Amelia, who lost her husband in a car crash on the way to give birth to Samuel, their only child, struggles to cope with her fate as a single mom. Samuel's constant fear of monsters and violent reaction to overcome the fear doesn't help her cause either, which makes her friends become distant. When things can not get any worse, they read a strange book in their house about the 'Babadook' monster that hides in the dark areas of their house. Even Amelia seems to feel the effect of Babadook and desperately tries in vain to destroy the book. The nightmarish experiences the two encounter form the rest of the story.Written by
Director Jennifer Kent mentioned (0:31:18 in the DVD featurette 'Cast and Crew Interviews') that they auditioned 8 and 9 year olds for the part of Samuel, but there was a knowing quality that crept into their performances that precluded the innocence the filmmakers were seeking. She also mentioned that Noah Wiseman was 6 years old both when he auditioned for the role of Samuel and when the film was shot. See more »
After reading The Babadook and putting Samuel to bed, Amelia watches TV and sees a commercial for phone sex. The number is 1-900-646-EASY, which would be a US telephone number, even though the film is set in Australia. See more »
I have moved on. I don't mention him. I don't talk about him.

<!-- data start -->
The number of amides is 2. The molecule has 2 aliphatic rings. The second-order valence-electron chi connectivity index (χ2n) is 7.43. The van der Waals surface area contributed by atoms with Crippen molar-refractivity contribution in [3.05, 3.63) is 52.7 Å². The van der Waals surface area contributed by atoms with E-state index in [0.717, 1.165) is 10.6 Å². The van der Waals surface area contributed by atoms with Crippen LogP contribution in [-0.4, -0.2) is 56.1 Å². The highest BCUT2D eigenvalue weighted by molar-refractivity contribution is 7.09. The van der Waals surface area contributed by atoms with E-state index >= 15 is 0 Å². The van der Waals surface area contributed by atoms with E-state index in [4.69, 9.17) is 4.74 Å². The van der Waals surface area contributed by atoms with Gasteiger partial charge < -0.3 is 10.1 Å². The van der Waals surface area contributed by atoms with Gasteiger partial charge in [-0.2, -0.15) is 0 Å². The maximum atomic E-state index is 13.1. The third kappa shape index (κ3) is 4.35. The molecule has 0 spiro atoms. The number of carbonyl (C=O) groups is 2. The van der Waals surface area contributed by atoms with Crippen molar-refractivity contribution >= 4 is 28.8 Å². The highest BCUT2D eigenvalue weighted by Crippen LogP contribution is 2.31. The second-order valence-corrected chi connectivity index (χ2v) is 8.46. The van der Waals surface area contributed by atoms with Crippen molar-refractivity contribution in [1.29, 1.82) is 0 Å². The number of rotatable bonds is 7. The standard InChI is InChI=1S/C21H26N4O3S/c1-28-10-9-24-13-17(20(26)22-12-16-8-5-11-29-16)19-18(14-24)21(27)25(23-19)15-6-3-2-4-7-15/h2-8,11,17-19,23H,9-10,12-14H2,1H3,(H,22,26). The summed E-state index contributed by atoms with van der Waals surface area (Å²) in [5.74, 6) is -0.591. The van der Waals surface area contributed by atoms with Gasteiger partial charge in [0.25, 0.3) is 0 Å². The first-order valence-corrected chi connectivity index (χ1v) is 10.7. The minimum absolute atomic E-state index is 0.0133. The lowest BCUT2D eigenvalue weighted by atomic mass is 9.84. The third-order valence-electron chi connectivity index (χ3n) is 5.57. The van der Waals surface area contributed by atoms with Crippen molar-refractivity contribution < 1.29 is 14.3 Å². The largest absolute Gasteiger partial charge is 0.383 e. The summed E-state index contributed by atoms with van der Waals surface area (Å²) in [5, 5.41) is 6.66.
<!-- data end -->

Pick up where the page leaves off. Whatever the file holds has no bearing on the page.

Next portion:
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At first glance, The Babadook may sound like a tale that warns people to not let children put creepy stories up into their heads. It may also be like one of those old horror movies with children being influenced by the ghost. The titular monster seems to have the potential of being a silly urban legend, such as Slender Man or the Hash Slinging Slasher (sorry about that), that is destined to be flooded with fan fiction, or simply just another horror movie icon, but the film surprisingly has a different aim than just scaring the audience. It might as well be a character study of a mother having a hard time moving on after the tragedy she's been through losing her husband and trying to raise her only son. The real horror doesn't come out that quick, but there is already a pretty compelling movie when it come to its characters. The tension is just the prize for being intrigued by the story's core. One thing people must know about the film is it's not generally about The Babadook monster. In spite that the antagonist has an ambitiously great campy design and his story is told well by a twisted storybook with wondrously illustrated diorama, the movie is still laden on the more human element of the tale, which is the struggle of a mother who is unable to live normally. The pacing of her life may move too fast for the film, but the sadness and deprivation beneath those regular troubling days are totally manifested even without extending any of its breathing. The plot mostly concerns Amelia finding a way to overcome Samuel's behavioral issues and her memories with the accident than dealing with the whole supernatural threat, for sure it is trying to build some slow burn, but even without that horror movie sense, it still feels like they're being tormented by life. It deliberately takes their personal grief seriously, making sure that they actually aren't insane, and nobody else could ever understand what they're going through. This is pretty much the most compelling view of the film, which makes them reasonably trapped into their own nightmares. Mister Babadook only becomes the boiling point of the ordeal. And when it hits to the part of the real scares, it sells well whenever the monster attacks. Instead of loud lazy jump scares, it rather spreads away signs of his presence and its effects to the family. His appearance has more terror if he's lurking in the shadows. It also has a nice use of practical effects to endure its very effective creeps. The performances of the two leads are outstanding for bringing the real heart of the picture. Essie Davis embraces the character, making her fear, depression, and shifting madness all visibly genuine. Same to the young Noah Wiseman who as well gives his character's actions some sense of anxiety. Some horror fans might get slightly disappointed for not giving The Babadook monster enough of the characterization he deserves. The other story is a lot more interesting to follow than his diorama tricks, and that is why I keep stating that the the movie is best viewed as a gloomy fairytale about a mother and a son fighting to keep a hold of themselves and promise to protect each other from the odds, even if the promise doesn't always apply, than just another horror movie being shown in our theaters. While it still has the right amount of admirably campy scares, the film often explores to the larger and much affecting side of the story, and that sure offers beyond than what you expect to this stale genre.
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